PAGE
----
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Stray Dogs, Adopted Dogs, Pet Dogs : Dog menace situation keeps getting complex in Gurgaon's posh colonies
The stray animal problems in the silicon city of Gurgaon comes back to haunt the citizens time and again. From Palam Vihar to DLF Phase 1, the problems of street animal nuances do not differ much in their plot and background. With the apathy of the local municipal bodies, with sympathetic animal lovers and a harassed common man – this issue has seen much debate and little action over the last few years.

Silicon city: Yet primitive problems

“It’s a shame that we even have to fight for these issues in a city that boasts of hosting the head offices of major multinational companies in India”, reads a comment from Alok Kumar on a merinews report about stray dog and simian problems in Sector 17 in 2013. Early in 2011, a Times of India report revealed that approximately 50 people get bitten everyday by stray dogs in Gurgaon (read here). Municipal Corporation of Gurgaon (MCG) had started a movement every time aiming at removing the stray animals from roads of the city, but lack of proper planning resulted in failed efforts time and again. Even in an earlier article on merinews, Rakesh Kumar Jain, President, DLF Qutub Enclave RWA, expressed his anguish on the animal menace issue faced by residents. (read here)

Stray Dog Menace: Posh colony and harassed citizens

“Yesterday I had a terrible cold and I went to sleep at around 10:30 pm after taking a sleeping pill. You would not believe that inspite of this, I could not sleep due to the incessant ruckus created by 14 dogs just opposite my house. When I could not take it anymore, I was screaming at the dogs in the middle of the night,” says Jyoti Mahendru, a resident of DLF Block C, Gurgaon.

The story is not much different in the other part of the city in Palam Vihar. Most of the residents do not feel the same. Talking about the same, President of RWA, Palam Vihar, Sector 1, Satish Kumar Sodhani says, “stray dogs and pigs are a huge problem in the area. They create ruckus for drivers and dirty the place. We have complained a lot to the Municipal Corporation of Gurgaon (MCG) but no actions have been taken so far.”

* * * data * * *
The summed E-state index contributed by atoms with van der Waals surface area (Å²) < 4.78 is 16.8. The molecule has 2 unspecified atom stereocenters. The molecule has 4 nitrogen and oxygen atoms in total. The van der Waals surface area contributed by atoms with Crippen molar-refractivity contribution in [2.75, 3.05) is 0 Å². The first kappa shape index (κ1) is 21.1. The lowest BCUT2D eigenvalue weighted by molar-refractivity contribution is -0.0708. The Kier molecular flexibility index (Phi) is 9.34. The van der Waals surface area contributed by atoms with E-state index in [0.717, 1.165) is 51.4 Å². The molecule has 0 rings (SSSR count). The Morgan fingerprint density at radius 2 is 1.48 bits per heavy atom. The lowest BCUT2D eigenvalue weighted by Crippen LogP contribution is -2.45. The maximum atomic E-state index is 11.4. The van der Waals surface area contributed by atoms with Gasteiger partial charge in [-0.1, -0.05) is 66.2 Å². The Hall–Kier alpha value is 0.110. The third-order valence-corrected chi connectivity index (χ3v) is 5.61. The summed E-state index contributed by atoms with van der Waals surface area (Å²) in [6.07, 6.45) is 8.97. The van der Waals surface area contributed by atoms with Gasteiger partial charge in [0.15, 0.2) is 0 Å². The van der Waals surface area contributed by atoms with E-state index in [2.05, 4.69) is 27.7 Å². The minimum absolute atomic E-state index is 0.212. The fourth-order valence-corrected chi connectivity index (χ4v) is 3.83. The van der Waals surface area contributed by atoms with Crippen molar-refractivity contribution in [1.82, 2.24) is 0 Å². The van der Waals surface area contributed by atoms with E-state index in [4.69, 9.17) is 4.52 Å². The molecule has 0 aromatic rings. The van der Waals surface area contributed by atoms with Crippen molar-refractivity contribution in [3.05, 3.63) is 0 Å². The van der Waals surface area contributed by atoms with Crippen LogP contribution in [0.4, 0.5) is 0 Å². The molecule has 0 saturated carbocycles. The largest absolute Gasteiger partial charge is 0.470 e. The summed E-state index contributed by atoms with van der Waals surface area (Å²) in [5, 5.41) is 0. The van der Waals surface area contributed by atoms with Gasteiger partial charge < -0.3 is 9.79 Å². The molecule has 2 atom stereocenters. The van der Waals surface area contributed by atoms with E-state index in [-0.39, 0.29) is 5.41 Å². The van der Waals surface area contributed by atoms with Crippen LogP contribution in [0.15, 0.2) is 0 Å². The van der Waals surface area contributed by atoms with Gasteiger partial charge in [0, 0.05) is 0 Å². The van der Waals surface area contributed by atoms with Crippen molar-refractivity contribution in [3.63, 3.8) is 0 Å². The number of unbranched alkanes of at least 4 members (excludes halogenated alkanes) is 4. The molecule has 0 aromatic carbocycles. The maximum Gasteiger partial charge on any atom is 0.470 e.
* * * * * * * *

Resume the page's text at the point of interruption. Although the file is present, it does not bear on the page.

Municipalty of Gurgaon (MCG) gives little option to find remedy

The Mayor of Gurgaon Vimal Yadav when asked as to what a person can do when faced with such problem said, “Anyone can give us a call at the toll free number (18001801817) and we would take care of the matter. Recently, I got a call from Sector 56 and we sent our people there. They caught hold of some strays and sent it to a place designated for them. I am trying to allocate a place in Kherki Dhaula for creating a dog pound but nothing much has progressed in the matter now. However, as far as I am concerned, all stray issues have been taken care of by us.”

A nurse in Gurgaon’s city hospital, on the condition of anonymity says, “Dog bite incidents have gone down significantly over the last few years. I will say the municipality has done a good job in removing most stray dogs from the city streets. However some do remain and they get aggressive especially in winters when they have smaller puppies to protect”

Animal lovers try to pitch in; but no proper framework

With no proper relocation system for stray dogs, and with very little sensitivity of the local municipality animal lovers take the work on themselves to protect the speechless living creatures. Amit Chaudhery, from People for Animals in Gurgaon says, “We have to accept the situation where we live in. We live in India and not Singapore or Switzerland and we have community animals. As citizens, we should sterilize them and provide vaccination. There are many of us, who would not love animals but there is no need to be cruel to them.”

Stray Dogs, Adopted Dogs, Animal Lovers and a very complex situation

While on a human perspective, one agrees with Amit’s statement, on a practical life few takes the ‘kindness’ too far. “The owner of the house opposite mine does not stay in the house and she houses 6 dogs in the house. There are 8 other dogs, who do not stay in the house but comes and leaves as per their will. Not only have the aggression, the noise that they make made my life really difficult. Every night, they start barking and this goes on for hours. I have requested the owner to keep these dogs inside her house or to take them to the farm house, where she lives but that hasn't worked out. To make matters worse, these are collared house and so we cannot call somebody to pick them up. It is becoming so bad that at times I feel that we would have to sell this house and move.”